As Toronto celebrates its 175th year, I'm detecting a bit of a shift in the rhetoric about its standing as a city from an odd combination of self-conscious insecurity and righteous indignation, to the realization that, by jove, we are terrific and we shouldn't apologize for it.
Exhibit D*, from an article about the local literary scene in the Official Guide to Doors Open Toronto (which is celebrating its 10th year and a wonderful way to experience the city - more on that later):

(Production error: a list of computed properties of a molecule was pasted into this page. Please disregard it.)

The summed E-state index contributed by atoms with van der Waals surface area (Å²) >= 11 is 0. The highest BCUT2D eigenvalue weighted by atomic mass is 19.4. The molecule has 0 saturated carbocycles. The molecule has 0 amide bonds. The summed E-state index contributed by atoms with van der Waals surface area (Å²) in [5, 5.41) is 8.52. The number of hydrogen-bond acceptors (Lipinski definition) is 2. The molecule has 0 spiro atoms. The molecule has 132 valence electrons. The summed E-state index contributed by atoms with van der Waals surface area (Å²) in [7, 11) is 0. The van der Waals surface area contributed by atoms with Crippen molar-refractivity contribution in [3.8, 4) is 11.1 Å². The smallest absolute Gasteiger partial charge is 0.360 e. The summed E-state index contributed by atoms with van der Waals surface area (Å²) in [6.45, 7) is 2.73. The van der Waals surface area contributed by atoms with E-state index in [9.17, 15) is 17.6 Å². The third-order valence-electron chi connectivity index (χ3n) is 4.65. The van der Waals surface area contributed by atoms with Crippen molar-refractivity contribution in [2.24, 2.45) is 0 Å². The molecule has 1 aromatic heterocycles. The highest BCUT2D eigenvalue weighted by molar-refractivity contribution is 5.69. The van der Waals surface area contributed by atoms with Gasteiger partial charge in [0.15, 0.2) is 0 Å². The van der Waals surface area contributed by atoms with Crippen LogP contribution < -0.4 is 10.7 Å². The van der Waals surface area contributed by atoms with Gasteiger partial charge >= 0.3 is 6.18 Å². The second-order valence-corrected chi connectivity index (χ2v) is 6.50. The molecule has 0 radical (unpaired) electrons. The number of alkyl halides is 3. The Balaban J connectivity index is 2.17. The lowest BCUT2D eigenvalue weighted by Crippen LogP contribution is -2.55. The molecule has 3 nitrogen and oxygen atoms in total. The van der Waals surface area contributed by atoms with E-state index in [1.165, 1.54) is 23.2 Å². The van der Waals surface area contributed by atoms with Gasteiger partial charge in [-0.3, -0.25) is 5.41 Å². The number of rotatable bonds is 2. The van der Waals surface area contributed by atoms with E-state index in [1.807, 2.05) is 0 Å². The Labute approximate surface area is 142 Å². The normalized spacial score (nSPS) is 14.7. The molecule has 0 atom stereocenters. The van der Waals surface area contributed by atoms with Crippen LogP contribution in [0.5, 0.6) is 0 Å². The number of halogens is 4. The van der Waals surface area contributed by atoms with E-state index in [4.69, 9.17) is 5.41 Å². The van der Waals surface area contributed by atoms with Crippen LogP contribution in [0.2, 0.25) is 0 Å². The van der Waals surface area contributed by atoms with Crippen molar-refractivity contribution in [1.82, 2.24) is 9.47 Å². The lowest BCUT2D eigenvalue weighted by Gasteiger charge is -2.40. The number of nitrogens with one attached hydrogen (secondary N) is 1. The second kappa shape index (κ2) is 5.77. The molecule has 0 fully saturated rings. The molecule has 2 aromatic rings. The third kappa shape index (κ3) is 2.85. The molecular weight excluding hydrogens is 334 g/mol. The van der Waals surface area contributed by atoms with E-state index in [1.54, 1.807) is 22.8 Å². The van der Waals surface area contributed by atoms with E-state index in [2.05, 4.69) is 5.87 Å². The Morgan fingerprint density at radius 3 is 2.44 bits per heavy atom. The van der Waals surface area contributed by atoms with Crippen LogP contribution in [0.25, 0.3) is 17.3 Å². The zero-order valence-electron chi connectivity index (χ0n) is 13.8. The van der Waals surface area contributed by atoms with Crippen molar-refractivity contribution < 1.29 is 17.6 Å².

"In the greater scheme of things, Toronto is still a bit of an adolescent. But the confidence that our writers now have to set their work in Toronto and to find their inspiration in Toronto speaks to a city that's coming of age, wanting to be real, not trying to be a Paris or London or New York or wherever." Jane French, Project Manager, Doors Open Toronto
"In the past, we've had this compulsion to compare ourselves to other cities - to say that literature matters if it comes from New York or Chicago or Mumbai or London or Dublin, but if it comes from Toronto it's provincial and parochial and doesn't matter as much. That's been part of the problem. What's changed is that we've started measuring the city against its own merits." Amy Lavender Harris, Geography Professor, York University
*This exhibit business began in my April 9 post: